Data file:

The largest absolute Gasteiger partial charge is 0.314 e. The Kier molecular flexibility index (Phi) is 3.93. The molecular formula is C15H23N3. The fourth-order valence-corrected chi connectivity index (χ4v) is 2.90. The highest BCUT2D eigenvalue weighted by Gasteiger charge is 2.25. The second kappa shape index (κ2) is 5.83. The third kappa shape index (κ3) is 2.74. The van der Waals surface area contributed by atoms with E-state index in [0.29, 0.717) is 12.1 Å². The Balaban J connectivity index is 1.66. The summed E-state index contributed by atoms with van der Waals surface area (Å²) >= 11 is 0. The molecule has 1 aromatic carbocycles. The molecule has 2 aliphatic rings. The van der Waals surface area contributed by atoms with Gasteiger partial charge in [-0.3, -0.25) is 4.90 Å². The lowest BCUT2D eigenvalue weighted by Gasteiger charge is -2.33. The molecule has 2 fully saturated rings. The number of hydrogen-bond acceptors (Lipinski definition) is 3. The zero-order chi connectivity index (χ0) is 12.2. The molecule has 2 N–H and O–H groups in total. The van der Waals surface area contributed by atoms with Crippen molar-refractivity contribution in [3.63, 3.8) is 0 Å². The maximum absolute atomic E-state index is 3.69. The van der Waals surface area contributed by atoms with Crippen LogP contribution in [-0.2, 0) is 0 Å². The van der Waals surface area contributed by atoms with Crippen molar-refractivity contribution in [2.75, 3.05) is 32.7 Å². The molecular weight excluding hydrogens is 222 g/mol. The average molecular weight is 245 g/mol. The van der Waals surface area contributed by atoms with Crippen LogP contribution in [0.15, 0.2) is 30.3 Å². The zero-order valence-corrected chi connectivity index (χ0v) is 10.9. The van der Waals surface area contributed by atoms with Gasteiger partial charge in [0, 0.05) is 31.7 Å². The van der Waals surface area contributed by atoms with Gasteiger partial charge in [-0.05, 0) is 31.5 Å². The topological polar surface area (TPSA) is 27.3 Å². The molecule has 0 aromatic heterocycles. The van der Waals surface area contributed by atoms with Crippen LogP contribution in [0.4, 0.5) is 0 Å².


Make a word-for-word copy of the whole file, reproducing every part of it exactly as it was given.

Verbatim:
The largest absolute Gasteiger partial charge is 0.314 e. The Kier molecular flexibility index (Phi) is 3.93. The molecular formula is C15H23N3. The fourth-order valence-corrected chi connectivity index (χ4v) is 2.90. The highest BCUT2D eigenvalue weighted by Gasteiger charge is 2.25. The second kappa shape index (κ2) is 5.83. The third kappa shape index (κ3) is 2.74. The van der Waals surface area contributed by atoms with E-state index in [0.29, 0.717) is 12.1 Å². The Balaban J connectivity index is 1.66. The summed E-state index contributed by atoms with van der Waals surface area (Å²) >= 11 is 0. The molecule has 1 aromatic carbocycles. The molecule has 2 aliphatic rings. The van der Waals surface area contributed by atoms with Gasteiger partial charge in [-0.3, -0.25) is 4.90 Å². The lowest BCUT2D eigenvalue weighted by Gasteiger charge is -2.33. The molecule has 2 fully saturated rings. The number of hydrogen-bond acceptors (Lipinski definition) is 3. The zero-order chi connectivity index (χ0) is 12.2. The molecule has 2 N–H and O–H groups in total. The van der Waals surface area contributed by atoms with Crippen molar-refractivity contribution in [3.63, 3.8) is 0 Å². The maximum absolute atomic E-state index is 3.69. The van der Waals surface area contributed by atoms with Crippen LogP contribution in [-0.2, 0) is 0 Å². The van der Waals surface area contributed by atoms with Crippen molar-refractivity contribution in [2.75, 3.05) is 32.7 Å². The molecular weight excluding hydrogens is 222 g/mol. The average molecular weight is 245 g/mol. The van der Waals surface area contributed by atoms with Crippen LogP contribution in [0.15, 0.2) is 30.3 Å². The zero-order valence-corrected chi connectivity index (χ0v) is 10.9. The van der Waals surface area contributed by atoms with Gasteiger partial charge in [0, 0.05) is 31.7 Å². The van der Waals surface area contributed by atoms with Gasteiger partial charge in [-0.05, 0) is 31.5 Å². The topological polar surface area (TPSA) is 27.3 Å². The molecule has 0 aromatic heterocycles. The van der Waals surface area contributed by atoms with Crippen LogP contribution in [0.4, 0.5) is 0 Å².